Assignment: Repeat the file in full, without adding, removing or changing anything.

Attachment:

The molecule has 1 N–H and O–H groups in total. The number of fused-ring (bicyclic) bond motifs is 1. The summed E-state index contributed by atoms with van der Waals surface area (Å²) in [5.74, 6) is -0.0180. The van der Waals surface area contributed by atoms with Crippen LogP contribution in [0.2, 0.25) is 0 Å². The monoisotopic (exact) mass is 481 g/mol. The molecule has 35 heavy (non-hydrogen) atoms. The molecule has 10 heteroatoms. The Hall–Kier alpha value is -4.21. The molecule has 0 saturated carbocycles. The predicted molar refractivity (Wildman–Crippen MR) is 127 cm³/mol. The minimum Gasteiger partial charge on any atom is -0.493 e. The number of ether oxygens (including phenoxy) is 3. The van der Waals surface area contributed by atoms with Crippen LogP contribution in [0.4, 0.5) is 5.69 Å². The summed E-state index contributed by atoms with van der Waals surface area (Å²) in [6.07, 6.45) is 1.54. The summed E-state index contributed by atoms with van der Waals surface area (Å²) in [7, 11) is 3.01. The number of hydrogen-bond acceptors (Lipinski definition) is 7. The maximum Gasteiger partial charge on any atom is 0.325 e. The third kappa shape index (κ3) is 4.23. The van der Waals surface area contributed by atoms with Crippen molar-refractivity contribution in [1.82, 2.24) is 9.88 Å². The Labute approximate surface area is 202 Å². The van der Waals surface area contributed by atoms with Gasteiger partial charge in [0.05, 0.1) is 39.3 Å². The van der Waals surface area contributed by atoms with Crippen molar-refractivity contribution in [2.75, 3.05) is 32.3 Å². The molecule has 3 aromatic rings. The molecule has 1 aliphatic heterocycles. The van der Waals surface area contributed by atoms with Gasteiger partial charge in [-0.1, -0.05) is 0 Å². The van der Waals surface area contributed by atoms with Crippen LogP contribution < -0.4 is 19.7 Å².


The molecule has 1 N–H and O–H groups in total. The number of fused-ring (bicyclic) bond motifs is 1. The summed E-state index contributed by atoms with van der Waals surface area (Å²) in [5.74, 6) is -0.0180. The van der Waals surface area contributed by atoms with Crippen LogP contribution in [0.2, 0.25) is 0 Å². The monoisotopic (exact) mass is 481 g/mol. The molecule has 35 heavy (non-hydrogen) atoms. The molecule has 10 heteroatoms. The Hall–Kier alpha value is -4.21. The molecule has 0 saturated carbocycles. The predicted molar refractivity (Wildman–Crippen MR) is 127 cm³/mol. The minimum Gasteiger partial charge on any atom is -0.493 e. The number of ether oxygens (including phenoxy) is 3. The van der Waals surface area contributed by atoms with Crippen LogP contribution in [0.4, 0.5) is 5.69 Å². The summed E-state index contributed by atoms with van der Waals surface area (Å²) in [6.07, 6.45) is 1.54. The summed E-state index contributed by atoms with van der Waals surface area (Å²) in [7, 11) is 3.01. The number of hydrogen-bond acceptors (Lipinski definition) is 7. The maximum Gasteiger partial charge on any atom is 0.325 e. The third kappa shape index (κ3) is 4.23. The van der Waals surface area contributed by atoms with Crippen molar-refractivity contribution in [1.82, 2.24) is 9.88 Å². The Labute approximate surface area is 202 Å². The van der Waals surface area contributed by atoms with Gasteiger partial charge in [0.05, 0.1) is 39.3 Å². The van der Waals surface area contributed by atoms with Crippen molar-refractivity contribution in [2.75, 3.05) is 32.3 Å². The molecule has 3 aromatic rings. The molecule has 1 aliphatic heterocycles. The van der Waals surface area contributed by atoms with Gasteiger partial charge in [-0.1, -0.05) is 0 Å². The van der Waals surface area contributed by atoms with Crippen LogP contribution < -0.4 is 19.7 Å².